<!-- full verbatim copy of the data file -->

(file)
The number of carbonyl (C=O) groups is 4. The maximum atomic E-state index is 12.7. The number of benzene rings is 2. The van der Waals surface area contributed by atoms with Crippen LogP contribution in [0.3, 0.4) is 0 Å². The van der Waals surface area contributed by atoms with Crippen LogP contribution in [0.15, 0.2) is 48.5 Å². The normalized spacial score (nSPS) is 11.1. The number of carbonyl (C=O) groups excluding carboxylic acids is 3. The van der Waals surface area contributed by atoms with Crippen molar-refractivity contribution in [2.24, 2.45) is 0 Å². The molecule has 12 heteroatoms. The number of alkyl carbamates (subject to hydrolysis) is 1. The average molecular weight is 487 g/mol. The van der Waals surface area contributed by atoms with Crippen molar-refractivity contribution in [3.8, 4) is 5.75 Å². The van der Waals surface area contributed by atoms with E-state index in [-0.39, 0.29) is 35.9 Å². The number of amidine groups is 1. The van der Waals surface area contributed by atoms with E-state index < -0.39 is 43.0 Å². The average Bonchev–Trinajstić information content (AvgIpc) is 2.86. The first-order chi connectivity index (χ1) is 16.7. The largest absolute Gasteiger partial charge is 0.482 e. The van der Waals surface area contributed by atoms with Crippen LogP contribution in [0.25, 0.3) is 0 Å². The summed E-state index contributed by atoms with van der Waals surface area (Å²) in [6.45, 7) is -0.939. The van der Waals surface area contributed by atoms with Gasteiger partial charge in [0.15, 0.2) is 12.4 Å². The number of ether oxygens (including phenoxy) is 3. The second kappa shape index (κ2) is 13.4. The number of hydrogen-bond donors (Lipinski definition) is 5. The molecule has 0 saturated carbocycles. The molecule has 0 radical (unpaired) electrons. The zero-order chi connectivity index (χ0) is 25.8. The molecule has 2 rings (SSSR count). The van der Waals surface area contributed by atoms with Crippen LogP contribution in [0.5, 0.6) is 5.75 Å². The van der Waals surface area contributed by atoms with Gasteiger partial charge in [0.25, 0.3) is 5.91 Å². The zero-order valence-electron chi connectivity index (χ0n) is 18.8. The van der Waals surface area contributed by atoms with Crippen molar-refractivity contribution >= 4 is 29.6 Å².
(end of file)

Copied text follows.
The number of carbonyl (C=O) groups is 4. The maximum atomic E-state index is 12.7. The number of benzene rings is 2. The van der Waals surface area contributed by atoms with Crippen LogP contribution in [0.3, 0.4) is 0 Å². The van der Waals surface area contributed by atoms with Crippen LogP contribution in [0.15, 0.2) is 48.5 Å². The normalized spacial score (nSPS) is 11.1. The number of carbonyl (C=O) groups excluding carboxylic acids is 3. The van der Waals surface area contributed by atoms with Crippen molar-refractivity contribution in [2.24, 2.45) is 0 Å². The molecule has 12 heteroatoms. The number of alkyl carbamates (subject to hydrolysis) is 1. The average molecular weight is 487 g/mol. The van der Waals surface area contributed by atoms with Crippen molar-refractivity contribution in [3.8, 4) is 5.75 Å². The van der Waals surface area contributed by atoms with E-state index in [-0.39, 0.29) is 35.9 Å². The number of amidine groups is 1. The van der Waals surface area contributed by atoms with E-state index < -0.39 is 43.0 Å². The average Bonchev–Trinajstić information content (AvgIpc) is 2.86. The first-order chi connectivity index (χ1) is 16.7. The largest absolute Gasteiger partial charge is 0.482 e. The van der Waals surface area contributed by atoms with Crippen LogP contribution in [0.25, 0.3) is 0 Å². The summed E-state index contributed by atoms with van der Waals surface area (Å²) in [6.45, 7) is -0.939. The van der Waals surface area contributed by atoms with Gasteiger partial charge in [0.15, 0.2) is 12.4 Å². The number of ether oxygens (including phenoxy) is 3. The second kappa shape index (κ2) is 13.4. The number of hydrogen-bond donors (Lipinski definition) is 5. The molecule has 0 saturated carbocycles. The molecule has 0 radical (unpaired) electrons. The zero-order chi connectivity index (χ0) is 25.8. The molecule has 2 rings (SSSR count). The van der Waals surface area contributed by atoms with Crippen LogP contribution in [0.5, 0.6) is 5.75 Å². The van der Waals surface area contributed by atoms with Gasteiger partial charge in [0.25, 0.3) is 5.91 Å². The zero-order valence-electron chi connectivity index (χ0n) is 18.8. The van der Waals surface area contributed by atoms with Crippen molar-refractivity contribution >= 4 is 29.6 Å².